Martin Hartley: Passion to preserve the planet
Photographer and veteran polar explorer Martin Hartley has spent more than 400 days on polar expeditions in the Arctic and Antarctic. His life and passion is to document and preserve our planet and he is currently preparing for his next trip to gather vital information on the future of the Artic sea ice.
We are lucky enough to have teamed up with this extraordinary inspirational explorer, who has agreed to be an ambassador for EcoSki and earlier this summer we caught up with him to ask a little bit more about his life and work.
All images: Martin Hartley
Interview by Abigail Butcher
ES: Tell us about the project that you’re working on.
MH: It’s called The Last Ice Sentinels and I’ll be tracking the position of the oldest sea ice in the Arctic. Not icebergs, which are fresh water, but the multi-year sea ice that is responsible for reflecting solar radiation back to outer space, a phenomenon called the albedo effect. When the ice sheet is healthy it can reflect 85-87% of the sun’s radiation — so it’s not difficult to imagine what will happen when that ice sheet is gone and how much more heat from the sun is going to be absorbed by earth.
Over 2,000 miles of skiing in the Arctic Ocean I’ve only ever seen the biggest and oldest ice once or maybe twice — we have an idea but no firm data on where it is.
Scientists aren’t clear about how the Arctic Ocean is being affected by the global weather change — there’s a lack of concrete information. There’s a lot of theory but it’s difficult to predict its life expectancy and the data we gather on The Last Ice Sentinels will give a much clearer view on how long the ice will be there.
Accurate data will help put more pressure on governments and industry to understand and make changes faster. At the moment it’s still all a bit fluffy — it could be gone in 30, 50 or 90 years.
ES: So how did the idea to document multi-year sea ice come about?
MH: It was during an Arctic expedition with the European Space Agency in 2017. We were dropped off 200 miles east of the North Pole, on the Siberian side of the Arctic, and measured snow depths while skiing a route back to the North Pole given to us by the NASA’s Operation IceBridge. Normally you’d see all kinds of features there — open water, first-year ice, second-year ice, some multi-year sea ice that’s older as well as pressure ridges where two ice sheets have collided together, but we saw nothing like that over 200 miles. It just looked like a frozen lake that had formed that winter and would be water next summer — it was a massive shock.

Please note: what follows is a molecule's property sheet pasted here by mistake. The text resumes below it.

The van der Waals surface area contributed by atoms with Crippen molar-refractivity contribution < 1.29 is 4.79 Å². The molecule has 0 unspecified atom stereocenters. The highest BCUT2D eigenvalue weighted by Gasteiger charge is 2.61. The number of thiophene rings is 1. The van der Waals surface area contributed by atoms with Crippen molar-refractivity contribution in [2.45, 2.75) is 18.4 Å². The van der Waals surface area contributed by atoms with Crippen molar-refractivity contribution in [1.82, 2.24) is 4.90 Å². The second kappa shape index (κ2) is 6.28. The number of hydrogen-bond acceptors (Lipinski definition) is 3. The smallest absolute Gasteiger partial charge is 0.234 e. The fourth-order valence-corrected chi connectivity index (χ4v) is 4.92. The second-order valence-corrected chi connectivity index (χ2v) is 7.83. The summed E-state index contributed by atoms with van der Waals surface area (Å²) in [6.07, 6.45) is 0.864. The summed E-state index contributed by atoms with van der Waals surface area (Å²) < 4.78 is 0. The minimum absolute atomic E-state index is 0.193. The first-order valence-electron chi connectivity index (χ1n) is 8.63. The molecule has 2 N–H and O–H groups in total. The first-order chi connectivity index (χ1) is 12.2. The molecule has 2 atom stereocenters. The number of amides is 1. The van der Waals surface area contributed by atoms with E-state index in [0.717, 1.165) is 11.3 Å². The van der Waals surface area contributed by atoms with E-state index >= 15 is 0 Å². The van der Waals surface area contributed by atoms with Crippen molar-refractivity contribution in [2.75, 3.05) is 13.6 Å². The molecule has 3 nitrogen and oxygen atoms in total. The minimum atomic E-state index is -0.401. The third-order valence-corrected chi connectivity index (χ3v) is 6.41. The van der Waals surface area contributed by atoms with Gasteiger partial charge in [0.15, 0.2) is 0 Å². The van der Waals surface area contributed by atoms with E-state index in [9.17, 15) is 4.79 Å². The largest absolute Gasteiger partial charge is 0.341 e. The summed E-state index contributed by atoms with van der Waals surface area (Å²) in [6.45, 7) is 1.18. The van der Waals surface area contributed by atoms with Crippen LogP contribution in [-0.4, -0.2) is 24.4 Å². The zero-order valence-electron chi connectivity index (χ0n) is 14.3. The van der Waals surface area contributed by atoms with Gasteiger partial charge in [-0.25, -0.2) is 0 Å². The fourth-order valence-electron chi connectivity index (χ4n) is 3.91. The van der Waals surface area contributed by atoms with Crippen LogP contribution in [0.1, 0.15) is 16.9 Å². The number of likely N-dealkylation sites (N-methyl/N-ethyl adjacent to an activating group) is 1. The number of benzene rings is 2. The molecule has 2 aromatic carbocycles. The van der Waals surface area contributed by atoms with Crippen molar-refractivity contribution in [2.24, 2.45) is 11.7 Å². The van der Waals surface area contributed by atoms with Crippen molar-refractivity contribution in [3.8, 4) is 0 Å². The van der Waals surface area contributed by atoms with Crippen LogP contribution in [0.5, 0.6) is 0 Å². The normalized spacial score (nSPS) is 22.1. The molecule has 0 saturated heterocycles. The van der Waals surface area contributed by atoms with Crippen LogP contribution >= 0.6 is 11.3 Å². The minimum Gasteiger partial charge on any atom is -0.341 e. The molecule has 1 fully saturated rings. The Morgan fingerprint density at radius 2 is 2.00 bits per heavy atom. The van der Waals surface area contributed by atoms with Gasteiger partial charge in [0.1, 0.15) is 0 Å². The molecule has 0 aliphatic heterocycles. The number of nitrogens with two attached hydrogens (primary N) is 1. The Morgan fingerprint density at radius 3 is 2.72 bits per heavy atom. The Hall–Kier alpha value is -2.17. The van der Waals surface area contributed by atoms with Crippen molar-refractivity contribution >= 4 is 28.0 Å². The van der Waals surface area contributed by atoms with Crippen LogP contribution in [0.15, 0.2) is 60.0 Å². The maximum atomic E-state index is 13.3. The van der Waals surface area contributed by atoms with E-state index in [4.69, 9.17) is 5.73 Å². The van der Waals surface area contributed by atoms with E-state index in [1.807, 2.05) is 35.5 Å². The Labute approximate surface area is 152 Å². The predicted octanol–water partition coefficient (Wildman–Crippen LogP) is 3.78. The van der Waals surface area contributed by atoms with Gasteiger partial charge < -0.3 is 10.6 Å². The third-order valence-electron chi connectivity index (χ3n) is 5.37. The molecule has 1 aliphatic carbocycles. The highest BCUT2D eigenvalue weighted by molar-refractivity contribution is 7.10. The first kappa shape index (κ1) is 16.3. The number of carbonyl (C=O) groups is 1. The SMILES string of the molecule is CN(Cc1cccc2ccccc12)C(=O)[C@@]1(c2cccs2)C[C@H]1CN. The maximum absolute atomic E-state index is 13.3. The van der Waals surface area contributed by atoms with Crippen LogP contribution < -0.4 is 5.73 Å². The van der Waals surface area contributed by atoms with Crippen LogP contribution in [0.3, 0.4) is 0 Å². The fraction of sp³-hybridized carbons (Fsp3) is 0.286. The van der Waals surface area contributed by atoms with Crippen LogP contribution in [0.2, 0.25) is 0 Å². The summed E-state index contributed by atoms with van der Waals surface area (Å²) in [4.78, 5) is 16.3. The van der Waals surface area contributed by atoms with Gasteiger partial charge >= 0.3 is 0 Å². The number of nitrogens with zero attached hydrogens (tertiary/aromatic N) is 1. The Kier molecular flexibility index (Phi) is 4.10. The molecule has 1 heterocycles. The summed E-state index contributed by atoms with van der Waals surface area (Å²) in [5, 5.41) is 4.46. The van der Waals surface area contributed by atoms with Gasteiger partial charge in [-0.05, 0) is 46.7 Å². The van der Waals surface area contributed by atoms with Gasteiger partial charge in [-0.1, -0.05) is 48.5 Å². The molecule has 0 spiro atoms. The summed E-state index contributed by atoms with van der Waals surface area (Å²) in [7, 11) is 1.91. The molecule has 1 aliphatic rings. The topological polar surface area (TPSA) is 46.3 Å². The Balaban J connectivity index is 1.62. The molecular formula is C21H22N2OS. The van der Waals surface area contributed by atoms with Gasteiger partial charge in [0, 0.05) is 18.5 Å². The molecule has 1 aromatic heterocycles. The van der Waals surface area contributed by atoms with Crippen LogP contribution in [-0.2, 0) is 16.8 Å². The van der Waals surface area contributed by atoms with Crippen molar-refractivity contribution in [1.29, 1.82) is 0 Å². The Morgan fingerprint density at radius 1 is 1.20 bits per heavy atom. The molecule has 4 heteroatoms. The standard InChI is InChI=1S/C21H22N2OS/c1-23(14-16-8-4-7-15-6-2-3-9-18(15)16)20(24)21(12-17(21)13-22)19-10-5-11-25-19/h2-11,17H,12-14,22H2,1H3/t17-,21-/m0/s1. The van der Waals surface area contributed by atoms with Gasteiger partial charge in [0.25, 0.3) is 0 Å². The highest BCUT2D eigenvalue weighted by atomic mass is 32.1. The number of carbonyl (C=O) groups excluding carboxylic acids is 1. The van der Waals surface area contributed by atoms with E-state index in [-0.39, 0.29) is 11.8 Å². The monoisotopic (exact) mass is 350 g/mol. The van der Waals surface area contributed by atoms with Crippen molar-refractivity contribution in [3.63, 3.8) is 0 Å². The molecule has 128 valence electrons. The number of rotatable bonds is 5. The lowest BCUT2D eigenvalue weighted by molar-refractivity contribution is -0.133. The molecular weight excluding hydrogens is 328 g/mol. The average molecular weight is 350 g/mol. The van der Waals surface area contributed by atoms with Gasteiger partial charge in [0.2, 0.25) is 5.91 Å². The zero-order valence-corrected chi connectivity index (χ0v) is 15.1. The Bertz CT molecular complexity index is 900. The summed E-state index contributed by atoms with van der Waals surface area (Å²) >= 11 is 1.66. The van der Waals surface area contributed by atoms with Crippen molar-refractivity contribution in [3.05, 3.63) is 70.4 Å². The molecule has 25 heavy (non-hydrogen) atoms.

So I started researching where the oldest sea ice hangs out, and there’s a tiny place called Lincoln Sea, where it is congregating around the northern most point of Canada. When I went online looking for photos of it there’s nothing, so I thought it must be documented before it’s all gone, which may be in the next ten years, if not sooner. It’s frightening.
ES: What will you actually be doing and who with?
MH: I’m going with Australian scientist Dr Adrian McCallum, an amazing polar guide I’ve worked with on three expeditions called Ann Daniels and an ex Royal Marine who is our extra muscle. The plan is to get dropped off in Northern Greenland and ski back to Canada following a line where scientists think the multi-age sea ice is most likely to be, literally joining the dots. I’ll be photographing them, tagging their position and leaving a tracker. We’ll take samples from the interface where the ice finishes and water starts which will give us a lot of information about the health of the ecosystem of the Arctic Ocean. We’ll be measuring ice thickness as well as gathering a few other funky bits of data.
When we go depends on when I’ve raised the $1million we need for it — most likely in 2023. We’ll cover about 350 miles which should take around five weeks.
ES: Recently you posted some amazing photos of an encounter with wolves on Instagram — we’re dying to know more about what happened?